Self-supervised multimodal neuroimaging yields predictive representations for a spectrum of Alzheimer's phenotypes

by   Alex Fedorov, et al.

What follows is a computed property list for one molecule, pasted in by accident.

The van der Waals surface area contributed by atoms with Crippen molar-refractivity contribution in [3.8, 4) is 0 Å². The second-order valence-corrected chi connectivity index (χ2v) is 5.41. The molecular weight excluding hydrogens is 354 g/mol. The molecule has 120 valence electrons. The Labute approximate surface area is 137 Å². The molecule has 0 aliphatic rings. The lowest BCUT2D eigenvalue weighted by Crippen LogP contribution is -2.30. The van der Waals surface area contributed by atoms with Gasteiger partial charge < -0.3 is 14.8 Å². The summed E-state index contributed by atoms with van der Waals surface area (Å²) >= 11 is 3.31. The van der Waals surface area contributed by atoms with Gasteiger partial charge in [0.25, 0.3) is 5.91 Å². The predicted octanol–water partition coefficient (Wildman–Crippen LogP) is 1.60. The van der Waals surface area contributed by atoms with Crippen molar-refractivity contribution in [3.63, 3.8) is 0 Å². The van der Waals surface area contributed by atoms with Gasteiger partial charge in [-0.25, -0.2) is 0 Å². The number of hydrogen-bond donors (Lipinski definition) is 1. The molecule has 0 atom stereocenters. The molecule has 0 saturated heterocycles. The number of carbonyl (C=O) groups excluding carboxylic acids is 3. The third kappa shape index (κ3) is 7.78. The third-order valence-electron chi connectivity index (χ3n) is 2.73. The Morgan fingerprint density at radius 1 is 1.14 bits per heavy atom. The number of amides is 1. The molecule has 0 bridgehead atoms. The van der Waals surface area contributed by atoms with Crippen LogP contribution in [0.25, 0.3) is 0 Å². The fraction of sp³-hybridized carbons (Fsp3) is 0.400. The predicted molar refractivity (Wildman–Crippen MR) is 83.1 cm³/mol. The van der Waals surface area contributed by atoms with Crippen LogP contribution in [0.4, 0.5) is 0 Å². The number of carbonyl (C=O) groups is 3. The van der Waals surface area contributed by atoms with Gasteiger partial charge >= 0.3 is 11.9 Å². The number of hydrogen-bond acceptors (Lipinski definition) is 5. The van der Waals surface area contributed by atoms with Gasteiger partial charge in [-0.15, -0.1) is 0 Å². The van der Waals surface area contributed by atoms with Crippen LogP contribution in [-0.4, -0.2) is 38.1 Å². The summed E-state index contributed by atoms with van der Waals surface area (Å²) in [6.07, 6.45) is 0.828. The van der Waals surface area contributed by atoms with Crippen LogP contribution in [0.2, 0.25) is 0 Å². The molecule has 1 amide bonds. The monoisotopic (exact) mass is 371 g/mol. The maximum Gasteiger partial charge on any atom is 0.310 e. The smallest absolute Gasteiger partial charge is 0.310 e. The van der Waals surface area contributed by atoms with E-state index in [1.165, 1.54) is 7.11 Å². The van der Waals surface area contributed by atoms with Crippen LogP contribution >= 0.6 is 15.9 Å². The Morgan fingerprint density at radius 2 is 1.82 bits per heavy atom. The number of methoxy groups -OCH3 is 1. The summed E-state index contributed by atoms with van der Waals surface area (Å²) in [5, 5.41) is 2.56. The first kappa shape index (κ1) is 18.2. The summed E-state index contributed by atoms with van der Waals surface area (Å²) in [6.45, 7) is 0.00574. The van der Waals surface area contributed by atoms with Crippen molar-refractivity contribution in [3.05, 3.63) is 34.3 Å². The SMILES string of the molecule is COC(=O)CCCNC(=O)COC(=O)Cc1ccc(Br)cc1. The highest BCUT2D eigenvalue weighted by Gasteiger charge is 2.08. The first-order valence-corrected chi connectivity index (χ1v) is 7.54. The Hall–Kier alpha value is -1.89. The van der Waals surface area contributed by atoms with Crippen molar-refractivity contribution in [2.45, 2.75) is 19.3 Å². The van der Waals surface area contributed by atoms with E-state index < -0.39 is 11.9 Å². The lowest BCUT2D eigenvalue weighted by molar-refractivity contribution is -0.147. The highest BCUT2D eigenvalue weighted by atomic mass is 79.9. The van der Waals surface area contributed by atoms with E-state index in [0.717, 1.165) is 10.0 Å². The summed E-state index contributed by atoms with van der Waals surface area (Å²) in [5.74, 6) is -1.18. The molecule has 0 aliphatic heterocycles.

Recent neuroimaging studies that focus on predicting brain disorders via modern machine learning approaches commonly include a single modality and rely on supervised over-parameterized models.However, a single modality provides only a limited view of the highly complex brain. Critically, supervised models in clinical settings lack accurate diagnostic labels for training. Coarse labels do not capture the long-tailed spectrum of brain disorder phenotypes, which leads to a loss of generalizability of the model that makes them less useful in diagnostic settings. This work presents a novel multi-scale coordinated framework for learning multiple representations from multimodal neuroimaging data. We propose a general taxonomy of informative inductive biases to capture unique and joint information in multimodal self-supervised fusion. The taxonomy forms a family of decoder-free models with reduced computational complexity and a propensity to capture multi-scale relationships between local and global representations of the multimodal inputs. We conduct a comprehensive evaluation of the taxonomy using functional and structural magnetic resonance imaging (MRI) data across a spectrum of Alzheimer's disease phenotypes and show that self-supervised models reveal disorder-relevant brain regions and multimodal links without access to the labels during pre-training. The proposed multimodal self-supervised learning yields representations with improved classification performance for both modalities. The concomitant rich and flexible unsupervised deep learning framework captures complex multimodal relationships and provides predictive performance that meets or exceeds that of a more narrow supervised classification analysis. We present elaborate quantitative evidence of how this framework can significantly advance our search for missing links in complex brain disorders.


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